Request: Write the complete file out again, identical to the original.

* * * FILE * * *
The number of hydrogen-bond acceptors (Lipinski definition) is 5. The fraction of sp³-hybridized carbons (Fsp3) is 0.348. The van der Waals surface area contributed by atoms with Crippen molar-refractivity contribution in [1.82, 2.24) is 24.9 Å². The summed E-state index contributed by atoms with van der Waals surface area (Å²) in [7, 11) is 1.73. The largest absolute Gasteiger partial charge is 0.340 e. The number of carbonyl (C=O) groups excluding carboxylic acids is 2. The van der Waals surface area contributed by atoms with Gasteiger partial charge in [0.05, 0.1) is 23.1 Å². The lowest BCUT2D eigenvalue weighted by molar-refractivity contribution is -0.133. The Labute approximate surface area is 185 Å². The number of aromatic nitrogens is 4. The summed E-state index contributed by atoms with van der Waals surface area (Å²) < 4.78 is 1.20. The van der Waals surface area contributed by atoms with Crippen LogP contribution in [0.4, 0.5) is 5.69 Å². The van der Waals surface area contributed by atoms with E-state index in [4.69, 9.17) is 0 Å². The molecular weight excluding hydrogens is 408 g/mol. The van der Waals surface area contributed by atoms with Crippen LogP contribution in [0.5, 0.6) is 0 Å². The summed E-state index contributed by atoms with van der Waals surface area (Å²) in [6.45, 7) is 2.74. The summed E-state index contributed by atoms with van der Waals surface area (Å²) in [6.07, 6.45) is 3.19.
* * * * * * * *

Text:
The number of hydrogen-bond acceptors (Lipinski definition) is 5. The fraction of sp³-hybridized carbons (Fsp3) is 0.348. The van der Waals surface area contributed by atoms with Crippen molar-refractivity contribution in [1.82, 2.24) is 24.9 Å². The summed E-state index contributed by atoms with van der Waals surface area (Å²) in [7, 11) is 1.73. The largest absolute Gasteiger partial charge is 0.340 e. The number of carbonyl (C=O) groups excluding carboxylic acids is 2. The van der Waals surface area contributed by atoms with Gasteiger partial charge in [0.05, 0.1) is 23.1 Å². The lowest BCUT2D eigenvalue weighted by molar-refractivity contribution is -0.133. The Labute approximate surface area is 185 Å². The number of aromatic nitrogens is 4. The summed E-state index contributed by atoms with van der Waals surface area (Å²) < 4.78 is 1.20. The van der Waals surface area contributed by atoms with Crippen LogP contribution in [0.4, 0.5) is 5.69 Å². The van der Waals surface area contributed by atoms with E-state index in [4.69, 9.17) is 0 Å². The molecular weight excluding hydrogens is 408 g/mol. The van der Waals surface area contributed by atoms with Crippen LogP contribution in [0.5, 0.6) is 0 Å². The summed E-state index contributed by atoms with van der Waals surface area (Å²) in [6.45, 7) is 2.74. The summed E-state index contributed by atoms with van der Waals surface area (Å²) in [6.07, 6.45) is 3.19.